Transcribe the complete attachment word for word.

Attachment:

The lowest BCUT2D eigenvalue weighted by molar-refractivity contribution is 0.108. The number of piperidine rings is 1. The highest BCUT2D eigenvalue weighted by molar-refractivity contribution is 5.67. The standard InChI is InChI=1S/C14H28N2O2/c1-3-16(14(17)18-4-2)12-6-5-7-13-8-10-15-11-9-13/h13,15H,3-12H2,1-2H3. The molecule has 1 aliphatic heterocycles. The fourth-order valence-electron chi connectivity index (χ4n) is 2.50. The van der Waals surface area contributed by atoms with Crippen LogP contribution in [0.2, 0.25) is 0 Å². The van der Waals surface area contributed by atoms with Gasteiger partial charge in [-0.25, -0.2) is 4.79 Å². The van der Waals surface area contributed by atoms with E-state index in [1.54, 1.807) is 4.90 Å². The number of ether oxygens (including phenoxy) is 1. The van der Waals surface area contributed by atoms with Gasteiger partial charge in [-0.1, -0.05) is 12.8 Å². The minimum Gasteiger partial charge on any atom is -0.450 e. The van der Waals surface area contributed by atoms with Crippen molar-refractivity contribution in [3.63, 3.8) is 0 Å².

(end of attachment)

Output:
The lowest BCUT2D eigenvalue weighted by molar-refractivity contribution is 0.108. The number of piperidine rings is 1. The highest BCUT2D eigenvalue weighted by molar-refractivity contribution is 5.67. The standard InChI is InChI=1S/C14H28N2O2/c1-3-16(14(17)18-4-2)12-6-5-7-13-8-10-15-11-9-13/h13,15H,3-12H2,1-2H3. The molecule has 1 aliphatic heterocycles. The fourth-order valence-electron chi connectivity index (χ4n) is 2.50. The van der Waals surface area contributed by atoms with Crippen LogP contribution in [0.2, 0.25) is 0 Å². The van der Waals surface area contributed by atoms with Gasteiger partial charge in [-0.25, -0.2) is 4.79 Å². The van der Waals surface area contributed by atoms with E-state index in [1.54, 1.807) is 4.90 Å². The number of ether oxygens (including phenoxy) is 1. The van der Waals surface area contributed by atoms with Gasteiger partial charge in [-0.1, -0.05) is 12.8 Å². The minimum Gasteiger partial charge on any atom is -0.450 e. The van der Waals surface area contributed by atoms with Crippen molar-refractivity contribution in [3.63, 3.8) is 0 Å².